Cancer is the leading cause of death in women age 40-79
Breast, lung, and colon cancers account for more than half of all new cancers
Breast cancer is expected to account for nearly 1/3 of all new cancer cases in women
Lung cancer rates are declining in men but continue to rise in women
Breast Cancer Early detection due to increased use of mammography and self exam, and improved treatments led to breast cancer mortality finally beginning to decline between 1992 & 1996.
"These findings confirm that we now have a very potent weapon against the recurrence of cancer cells that overexpress HER-2," said Edith A. Perez, M.D. , who chaired the NCCTG trial and is a medical oncologist at the Mayo Clinic in Jacksonville, Fla.
Use of somatostatin receptor scintigraphy (SRS), a nuclear medicine imaging technique looks at how the body functions at the molecular level & may provide near immediate selection of breast cancer patients for endocrine therapy. Using 99mTc-labeled depreotide, which binds to somatostatin receptors and sends out flashes of light detected by a gamma camera, researchers were able to create an image of the presence of hormone-sensitive lesions in a patient's body (Bieke Van Den Bossche, M.D., Ph.D. , nuclear medicine department, Ghent University Hospital, Ghent, Belgium. " )
Physicians like Susan Love, MD , spent a lifetime encouraging use of proven, less destructive surgeries like lumpectomy followed by radiation and/or chemotherapy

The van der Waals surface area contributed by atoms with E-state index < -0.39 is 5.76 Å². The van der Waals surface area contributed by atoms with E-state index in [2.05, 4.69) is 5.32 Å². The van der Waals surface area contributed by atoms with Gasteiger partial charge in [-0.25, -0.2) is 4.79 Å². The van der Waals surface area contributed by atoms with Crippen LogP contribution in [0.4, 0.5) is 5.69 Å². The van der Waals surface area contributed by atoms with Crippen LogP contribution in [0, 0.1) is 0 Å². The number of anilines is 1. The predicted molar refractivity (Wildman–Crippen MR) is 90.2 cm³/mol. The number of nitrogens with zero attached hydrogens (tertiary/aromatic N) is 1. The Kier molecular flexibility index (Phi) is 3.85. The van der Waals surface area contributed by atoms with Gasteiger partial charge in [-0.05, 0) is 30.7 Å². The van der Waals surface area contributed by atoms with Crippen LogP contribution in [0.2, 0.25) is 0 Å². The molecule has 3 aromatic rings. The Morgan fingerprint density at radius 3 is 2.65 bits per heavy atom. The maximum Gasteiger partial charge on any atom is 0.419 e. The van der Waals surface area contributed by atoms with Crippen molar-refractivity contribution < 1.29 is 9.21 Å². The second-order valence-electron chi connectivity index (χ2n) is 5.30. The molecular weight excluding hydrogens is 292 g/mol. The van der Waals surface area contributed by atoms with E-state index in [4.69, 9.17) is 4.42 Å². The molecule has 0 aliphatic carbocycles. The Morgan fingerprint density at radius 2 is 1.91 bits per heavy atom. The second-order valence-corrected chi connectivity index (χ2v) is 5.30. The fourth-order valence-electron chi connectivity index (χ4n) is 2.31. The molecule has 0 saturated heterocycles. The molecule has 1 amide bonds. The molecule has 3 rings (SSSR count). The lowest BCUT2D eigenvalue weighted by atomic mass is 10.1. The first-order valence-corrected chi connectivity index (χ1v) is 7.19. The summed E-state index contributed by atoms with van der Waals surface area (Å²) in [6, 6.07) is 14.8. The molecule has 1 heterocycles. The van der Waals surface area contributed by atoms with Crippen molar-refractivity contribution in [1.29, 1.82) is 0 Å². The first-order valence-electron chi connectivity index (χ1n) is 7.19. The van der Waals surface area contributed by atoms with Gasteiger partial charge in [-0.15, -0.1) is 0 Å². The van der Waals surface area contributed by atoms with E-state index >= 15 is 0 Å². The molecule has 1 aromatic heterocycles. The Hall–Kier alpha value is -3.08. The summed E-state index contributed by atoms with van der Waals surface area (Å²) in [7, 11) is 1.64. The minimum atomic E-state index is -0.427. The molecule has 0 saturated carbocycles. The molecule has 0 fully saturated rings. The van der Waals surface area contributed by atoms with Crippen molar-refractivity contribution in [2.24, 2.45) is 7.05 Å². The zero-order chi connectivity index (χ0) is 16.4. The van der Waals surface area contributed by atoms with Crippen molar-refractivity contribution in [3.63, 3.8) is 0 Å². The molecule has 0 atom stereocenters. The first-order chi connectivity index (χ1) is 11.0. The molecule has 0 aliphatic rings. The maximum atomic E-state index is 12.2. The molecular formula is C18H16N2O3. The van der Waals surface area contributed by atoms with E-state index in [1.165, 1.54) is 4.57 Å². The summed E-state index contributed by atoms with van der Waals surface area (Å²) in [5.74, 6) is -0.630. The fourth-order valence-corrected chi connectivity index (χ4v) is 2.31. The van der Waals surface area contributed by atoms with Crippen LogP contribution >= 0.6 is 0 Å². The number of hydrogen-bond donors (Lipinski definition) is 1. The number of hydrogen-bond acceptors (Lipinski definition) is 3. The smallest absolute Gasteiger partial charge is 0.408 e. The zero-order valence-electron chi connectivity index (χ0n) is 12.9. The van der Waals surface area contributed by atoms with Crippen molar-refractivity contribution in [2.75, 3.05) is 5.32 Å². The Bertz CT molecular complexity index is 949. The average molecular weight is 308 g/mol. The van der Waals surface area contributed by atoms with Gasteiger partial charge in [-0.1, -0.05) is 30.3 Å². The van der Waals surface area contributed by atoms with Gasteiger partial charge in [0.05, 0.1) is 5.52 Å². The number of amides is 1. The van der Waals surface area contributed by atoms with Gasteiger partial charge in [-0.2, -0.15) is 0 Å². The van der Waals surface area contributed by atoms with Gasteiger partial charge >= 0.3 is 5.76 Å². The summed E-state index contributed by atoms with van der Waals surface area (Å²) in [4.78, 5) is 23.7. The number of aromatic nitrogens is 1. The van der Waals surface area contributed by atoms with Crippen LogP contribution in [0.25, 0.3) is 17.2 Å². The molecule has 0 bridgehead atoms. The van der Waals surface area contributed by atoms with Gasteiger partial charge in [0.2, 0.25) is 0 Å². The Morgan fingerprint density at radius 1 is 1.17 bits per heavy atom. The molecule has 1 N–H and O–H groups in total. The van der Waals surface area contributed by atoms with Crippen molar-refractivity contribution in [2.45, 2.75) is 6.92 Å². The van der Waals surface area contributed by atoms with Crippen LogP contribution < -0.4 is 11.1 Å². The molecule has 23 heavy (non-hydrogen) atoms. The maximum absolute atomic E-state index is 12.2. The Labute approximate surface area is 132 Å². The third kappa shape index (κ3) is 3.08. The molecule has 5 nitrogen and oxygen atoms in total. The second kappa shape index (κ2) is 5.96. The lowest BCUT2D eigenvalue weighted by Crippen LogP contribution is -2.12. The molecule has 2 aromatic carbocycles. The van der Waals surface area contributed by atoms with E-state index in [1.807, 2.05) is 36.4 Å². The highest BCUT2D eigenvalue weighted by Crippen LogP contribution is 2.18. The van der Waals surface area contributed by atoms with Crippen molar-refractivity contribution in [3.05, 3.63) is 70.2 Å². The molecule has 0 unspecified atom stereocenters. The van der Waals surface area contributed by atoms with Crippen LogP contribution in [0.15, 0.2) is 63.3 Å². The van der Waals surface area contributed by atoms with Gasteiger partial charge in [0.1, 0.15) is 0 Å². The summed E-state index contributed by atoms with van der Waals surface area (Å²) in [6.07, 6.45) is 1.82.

Study Chair Kathy D. Miller, M.D ., of the Indiana University Medical Center in Indianapolis, Ind. Anti-angiogenic drugs, also called angiogenesis inhibitors, are substances that may prevent angiogenesis, or the formation of blood vessels.
"These results will give clinicians better guidance and greater choice in deciding which women would benefit most from various forms of mammography," said senior author, Etta Pisano, M.D ., University of North Carolina at Chapel Hill.
Partly as a result of these contributions….
If detected early, the 5-year survival rate for localized breast cancer is 97%.
During the 1990s mortality rates fell in white women by 2.5 percent a year and in black women, at a rate of 1.0 percent.
Data on changes in incidence and mortality suggest that changes in treatment, not early detection, may play a more important role in explaining the recent decline in mortality.
An increasing percentage of women now undergo breast conserving surgery followed by radiation and/or chemotherapy
Rosalyn S. Yalow
American physicist who won the Nobel prize for development of radioimmunoassays of peptide hormones
The process made it possible to detect and measure minute amounts of hormones, drugs, enzymes, and antibodies